[1] The South East Small Business Index is a weighted index of the responses to the question: ‘Considering your overall business performance, and ignoring any normal seasonal variations at this time of the year, how do you view business prospects over the next three months, compared with the previous three months?’ The share of firms reporting ‘much improved’ are given the following weightings: +2, slightly improved +1, approximately the same 0, slightly worse -1 and much worse -2; the Small Business Index is derived from the sum of these factors.

The first quarter of 2024 showed little improvement from the lows of 2023.  From a slump of -27 at the end of 2023, business confidence in the South East stands at -7.  By comparison, in Q1 of 2023, business confidence was in positive territory at 4.  We remain below the national average, which is in positive territory at 5, and the lowest amongst the 8 English regions.

Worryingly, over four in ten small businesses (42%) reported a decrease in revenue in the first quarter of 2024.  Looking ahead, SMEs in the South East forecast an increase in revenue of 18% over the next 3 months, but this is itself a concerning figure.  It is below the UK average of 22%, and these figures are usually the high-water mark.  Our surveys show this figure declines as the year progresses.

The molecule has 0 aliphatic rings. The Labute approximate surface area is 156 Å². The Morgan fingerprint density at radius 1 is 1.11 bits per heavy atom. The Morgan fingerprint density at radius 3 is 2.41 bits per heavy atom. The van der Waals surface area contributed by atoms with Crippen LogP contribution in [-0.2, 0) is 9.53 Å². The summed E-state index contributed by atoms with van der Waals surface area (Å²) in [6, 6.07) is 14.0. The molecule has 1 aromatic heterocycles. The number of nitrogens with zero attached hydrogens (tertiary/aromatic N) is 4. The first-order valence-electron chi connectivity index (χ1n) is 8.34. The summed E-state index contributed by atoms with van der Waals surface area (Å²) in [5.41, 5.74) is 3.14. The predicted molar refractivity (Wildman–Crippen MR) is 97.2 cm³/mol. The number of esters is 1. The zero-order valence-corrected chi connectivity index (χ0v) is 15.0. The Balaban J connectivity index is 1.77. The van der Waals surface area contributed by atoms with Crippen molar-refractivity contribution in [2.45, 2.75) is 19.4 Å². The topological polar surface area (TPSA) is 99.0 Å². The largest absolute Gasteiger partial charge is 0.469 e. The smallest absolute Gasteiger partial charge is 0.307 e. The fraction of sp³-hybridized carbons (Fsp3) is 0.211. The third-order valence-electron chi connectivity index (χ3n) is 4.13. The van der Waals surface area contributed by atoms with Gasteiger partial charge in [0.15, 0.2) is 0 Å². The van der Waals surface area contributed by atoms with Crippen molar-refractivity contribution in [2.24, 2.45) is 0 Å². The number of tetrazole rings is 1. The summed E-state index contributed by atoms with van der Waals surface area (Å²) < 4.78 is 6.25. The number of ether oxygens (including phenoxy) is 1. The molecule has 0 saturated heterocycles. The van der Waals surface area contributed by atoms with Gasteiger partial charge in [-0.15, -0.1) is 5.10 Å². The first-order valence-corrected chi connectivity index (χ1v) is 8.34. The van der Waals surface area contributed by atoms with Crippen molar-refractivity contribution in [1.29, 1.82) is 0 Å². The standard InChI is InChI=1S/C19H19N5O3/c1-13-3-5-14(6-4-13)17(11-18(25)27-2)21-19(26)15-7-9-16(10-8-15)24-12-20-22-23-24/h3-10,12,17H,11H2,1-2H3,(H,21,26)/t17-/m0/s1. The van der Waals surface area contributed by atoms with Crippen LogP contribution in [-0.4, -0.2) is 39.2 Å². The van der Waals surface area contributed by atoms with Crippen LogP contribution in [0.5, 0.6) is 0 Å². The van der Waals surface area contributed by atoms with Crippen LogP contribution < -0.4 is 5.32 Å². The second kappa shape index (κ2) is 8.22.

Employment has fallen across the South East, but only marginally.  12% of firms reported a reduction in staff, with 11% reporting an increase.  This is better than the national average of -4%.  SMEs forecast no drastic changes in this picture, 10% expect to increase staff numbers and 8% anticipate a decrease.  The majority of businesses have reported, and expect, stability in their workforce.  Yet wage growth is slowing.  57% more SMEs reported an increase in staff wages than those that decreased the average pay.  This is a fall from Q3 2023, where the net score was 61%. 

Looking forward, 72% of firms expect to increase average wages.  Compared to last year, where 77% expected to pay more, this is a more pessimistic outlook from small businesses.  This is matched in growth expectations.  Under half (47%) of firms expect to grow, with 10% expecting to downsize.  This net score of 37% is significantly down on the net score of 48% this time last year.

Ian Ross, FSB Chair for the South East, said: ‘These figures show the economy in the South East slowing down.  Whilst the mood in the rest of the country is on the up, these statistics show economic growth stalling in the South East.  Our respondents reported the domestic economy, consumer demand, labour costs, the tax burden, and finding skilled staff, as the greatest challenges to their development.’

In the South East, the domestic economy (70%), consumer demand (33%), labour costs (26%), tax burden (24%) and appropriately skilled staff (23%) are the greatest perceived barriers to growth over the coming twelve months. Since the previous quarter, the proportion that perceive utility costs to be a barrier to growth has decreased, from 24% to 17%.